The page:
EASLEY: I thought we were home free, but there were five years of court proceedings.

KAREN BLUM, assistant North Carolina attorney general (2002-2008): It came out during the litigation that the folks who approached the National Constitution Center were Wayne Pratt and his attorney and his business associates.

EASLEY: I remember the name Wayne Pratt, and it was like, yeah, he was on Antiques Roadshow. I used to watch the show a lot. And I was actually kind of disappointed because I always liked the show. I was kind of mad about that.

BLUM: From 2003 all the way to 2008, we were fighting in state court over the ownership issue. So there was a lot that had to get done. We’re pulling together the history: where the document had been, whether or not it was authentic, whether or not we could prove that this was North Carolina’s copy. [The late NC archivist] George Stevenson was instrumental in proving that this was the document that was received from the United States by the State of North Carolina.

GEORGE STEVENSON JR. (from 2006 deposition): I had no doubt that it was the real McCoy. You want to hear about the copy error?

Sarah Koonts tells Our State’s podcast host, Jeremy Markovich, that she always accompanies the document during public displays. “It never gets old to enjoy people’s reactions seeing it,” she says. photograph by Charles Harris

BLUM: I was typing up George Stevenson’s affidavit on New Year’s Eve, and I was transcribing everything from the [Bill of Rights]. And when I got to Article the Eighth, which is the Sixth Amendment that says, “The accused shall enjoy the right to a speedy and public trial by an impartial jury of the State and district wherein the crime shall have been committed,” I noticed that on this copy, it says, “of the State and district where the crime shall have been committed.” It’s about 11 o’clock at night, when I could contact nobody, and the first thought that went through my head was: It’s a fake.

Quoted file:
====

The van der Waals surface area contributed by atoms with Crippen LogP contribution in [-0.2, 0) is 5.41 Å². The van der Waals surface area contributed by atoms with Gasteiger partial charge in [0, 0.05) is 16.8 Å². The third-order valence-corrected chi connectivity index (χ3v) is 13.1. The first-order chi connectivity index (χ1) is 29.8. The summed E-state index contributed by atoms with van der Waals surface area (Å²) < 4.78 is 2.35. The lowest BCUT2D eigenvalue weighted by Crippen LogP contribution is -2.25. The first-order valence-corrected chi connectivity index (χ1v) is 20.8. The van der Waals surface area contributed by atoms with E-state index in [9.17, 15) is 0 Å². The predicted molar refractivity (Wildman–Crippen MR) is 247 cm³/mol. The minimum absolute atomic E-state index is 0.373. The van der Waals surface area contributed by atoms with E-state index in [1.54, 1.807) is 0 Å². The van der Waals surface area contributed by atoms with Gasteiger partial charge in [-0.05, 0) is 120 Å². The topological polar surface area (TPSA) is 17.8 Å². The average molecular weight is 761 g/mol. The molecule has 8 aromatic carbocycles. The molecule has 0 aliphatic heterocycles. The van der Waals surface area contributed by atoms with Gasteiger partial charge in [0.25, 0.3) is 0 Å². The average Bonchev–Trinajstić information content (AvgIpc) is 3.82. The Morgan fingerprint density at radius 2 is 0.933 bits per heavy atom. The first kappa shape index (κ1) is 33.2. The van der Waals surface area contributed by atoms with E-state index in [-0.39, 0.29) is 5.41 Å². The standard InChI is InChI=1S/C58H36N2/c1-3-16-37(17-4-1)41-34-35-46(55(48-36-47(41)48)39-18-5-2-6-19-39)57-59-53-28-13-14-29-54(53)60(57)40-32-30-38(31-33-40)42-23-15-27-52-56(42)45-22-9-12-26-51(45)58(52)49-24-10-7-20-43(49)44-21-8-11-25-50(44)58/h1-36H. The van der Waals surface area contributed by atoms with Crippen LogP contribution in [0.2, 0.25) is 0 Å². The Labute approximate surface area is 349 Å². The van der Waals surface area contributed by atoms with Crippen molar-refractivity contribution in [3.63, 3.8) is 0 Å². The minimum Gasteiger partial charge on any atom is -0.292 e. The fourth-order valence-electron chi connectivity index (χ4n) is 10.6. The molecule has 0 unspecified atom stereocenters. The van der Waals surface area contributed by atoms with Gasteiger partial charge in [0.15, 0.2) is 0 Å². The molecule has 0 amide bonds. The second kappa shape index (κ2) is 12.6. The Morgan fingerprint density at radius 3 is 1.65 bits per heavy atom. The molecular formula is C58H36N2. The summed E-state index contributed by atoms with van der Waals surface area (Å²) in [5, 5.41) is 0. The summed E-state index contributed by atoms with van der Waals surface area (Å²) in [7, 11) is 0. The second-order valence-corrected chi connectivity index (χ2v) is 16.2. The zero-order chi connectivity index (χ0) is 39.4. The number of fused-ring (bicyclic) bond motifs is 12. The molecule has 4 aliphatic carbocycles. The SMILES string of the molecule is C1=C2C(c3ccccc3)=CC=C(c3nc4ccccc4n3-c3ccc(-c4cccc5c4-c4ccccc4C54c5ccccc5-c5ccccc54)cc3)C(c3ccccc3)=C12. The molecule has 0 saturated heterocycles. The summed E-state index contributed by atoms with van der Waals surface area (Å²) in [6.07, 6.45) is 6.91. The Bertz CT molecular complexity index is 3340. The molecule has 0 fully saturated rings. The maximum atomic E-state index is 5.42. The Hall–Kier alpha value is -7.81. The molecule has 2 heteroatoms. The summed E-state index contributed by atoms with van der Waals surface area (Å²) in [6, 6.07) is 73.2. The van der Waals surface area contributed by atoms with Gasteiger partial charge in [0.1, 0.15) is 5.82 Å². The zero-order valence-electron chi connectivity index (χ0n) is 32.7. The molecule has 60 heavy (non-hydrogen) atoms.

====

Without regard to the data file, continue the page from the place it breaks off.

KOONTS: When you think about that error, you have to think about government at the time. When they would accept a document in from another source, they would be transcribed completely, because they didn’t have copy machines.

BLUM: When I realized that North Carolina’s other documents [referencing the Bill of Rights] had where instead of wherein, we were able to use those and prove fairly conclusively that this was North Carolina’s copy, because ours is the only [missing] copy that has this transcription error in it.

KOONTS: That’s a neat way to show that ours is unique.

BLUM: From the criminal point of view, there were no charges against anybody.

EASLEY: I said, ‘All I want is the Bill of Rights, and I don’t care whether anybody goes to jail.’

BLUM: When the attorney general’s office finally resolved the [civil case over ownership] in 2008, I remember walking back from court with lead counsel Dale Talbert, and we stopped on the Capitol grounds and shook hands and decided that a belly bump would probably not be appropriate at the time. But I’m pretty sure we went out for Cook Out vanilla shakes, which is what we did the night before every single court argument. We would go to a Cook Out and get a vanilla shake. So that’s how it ended.

WITTMAN: The value on the Bill of Rights has placed it close to $100 million — if it could be sold. True value, though, of course, is zero because it belongs to the State of North Carolina. It’s owned by the people of North Carolina. And therefore, it can’t be sold; it can’t be passed. So it’s actually zero.

BLUM: I don’t know anybody who participated in the case in one way or another who does not still talk about it. I don’t know a single person.

KOONTS: To show you how important this document remains to all of us in this story? Ask Karen what her license plate is.

BLUM: 1789BILL.

This story was published on

Jeremy Markovich is a digital manager, writer, and podcast host at Our State.